How do I float an image to the lower right while still preserving text flow?
August 8, 2006 6:42 PM   Subscribe

CSS filter: I would like to place an image in the lower right corner of a div, with text flowing around it. Warning, 17kb, 300x300 image inside.

Example of the CSS layout goal

Setup: I have been handed a design by a department which designs for print. The usual "The Web is Not Print" speech fails to impress the higher-ups. If they can see it in Quark or Photoshop, it "should" be able to look like that on the Web.

I have a div in an HTML document that contains a block of text. I would like an image to sit in the lower right corner of the div, precisely aligned, with the text flowing around it. The image may not obscure the text, nor the text obscure the image. I have enclosed a example Photoshopped image of my goal, using lorem ipsum text, with the blue square representing the image to be floated to the lower right. This text may be changed to list or a paragraph, etc. The actual image is rectangular.

Problem Constraints:
  1. The text must flow around the image. This seems to rule out position: absolute (which removes the image from the document flow), and the background-image property, which does something similar. Position: relative leaves a gaping hole.
  2. The text changes, and, to keep things accessible, I'd like this to remain actual text, rather than a Photoshopped piece of text made into images.
  3. No tables. I'd like to go pure CSS.
  4. I could use judicious break tags to artificially create my own flow, but then that poses problems with users who increase the size of their text.
  5. Works in the major (Internet Explorer 6, Firefox, Safari) browsers.
Have the constraints rendered the goal insoluble? Is this a "wait for CSS3" problem? The upper right corner would be a snap with a simple float. Elements, being like helium balloons in a leftward breeze, want to be on the opposite corner from where my goal is. I'm not finding much on the web about this issue, but perhaps I'm not phrasing it correctly in my searches. Or I might just be overthinking it. Perhaps a particular webforum would specialize in these things? Sorry for the long post. CSS issues are rarely ... terse in their explanation.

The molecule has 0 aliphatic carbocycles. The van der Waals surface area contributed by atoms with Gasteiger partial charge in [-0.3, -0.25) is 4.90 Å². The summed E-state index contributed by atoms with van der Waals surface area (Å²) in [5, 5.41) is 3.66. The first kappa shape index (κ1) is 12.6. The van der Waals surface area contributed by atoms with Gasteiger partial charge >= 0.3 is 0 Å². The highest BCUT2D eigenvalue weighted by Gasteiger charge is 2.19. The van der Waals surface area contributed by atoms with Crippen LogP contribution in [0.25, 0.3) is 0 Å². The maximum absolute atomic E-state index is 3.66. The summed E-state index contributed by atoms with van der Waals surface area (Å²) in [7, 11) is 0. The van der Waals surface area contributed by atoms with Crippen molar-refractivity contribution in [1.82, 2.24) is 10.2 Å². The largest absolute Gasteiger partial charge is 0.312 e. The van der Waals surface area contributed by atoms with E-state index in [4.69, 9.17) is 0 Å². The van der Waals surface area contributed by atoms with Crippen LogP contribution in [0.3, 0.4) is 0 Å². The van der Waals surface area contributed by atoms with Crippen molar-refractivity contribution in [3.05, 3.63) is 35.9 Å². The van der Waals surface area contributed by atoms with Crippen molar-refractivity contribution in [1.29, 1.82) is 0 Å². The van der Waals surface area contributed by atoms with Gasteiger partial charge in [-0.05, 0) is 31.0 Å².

posted by adipocere to Computers & Internet (27 answers total) 2 users marked this as a favorite
I know I am going against your CSS purity, but a simple table cell with an align=right tag for the image does this. Can you expound on the CSS purity issue?
posted by The Deej at 6:56 PM on August 8, 2006

This is a "use a table and have it done in 2 seconds" thing, not a "wait for CSS3" thing.

I really, really don't understand the whole "tables are evil, I must do all things in CSS only" thing that seems to be the rage these days. There are things for which tables are good, and this is one of them.
posted by twiggy at 7:05 PM on August 8, 2006

Response by poster: With every site redesign, in comes a wave of accessibility "experts" (many of whom do not follow their own advice) who complain about how the site is executed.

It's something of a personal goal of mine, because our last site redesign had to rely on tables, mostly due to a combination of time, my CSS knowledge at the point, the browser support, and the layout itself. I'm sick of using tables and would like to keep everything as accessible as is humanly possible.

Also, a table (with two columns and two rows) with the image in one-fourth of it (a td in the lower-right) wouldn't help in this case, as the text would have to flow through the other three cells. rowspan and colspan can only form rectangular blocks.

Avoiding tables is important if your site wants to hit as many accessibility points as possible. Namely, if you get federal grant money, etc. I have to consider how this whole thing is going to look like in a variety of scenarios - with CSS turned off, blind readers, etc. It's not just for the sighted.
posted by adipocere at 7:14 PM on August 8, 2006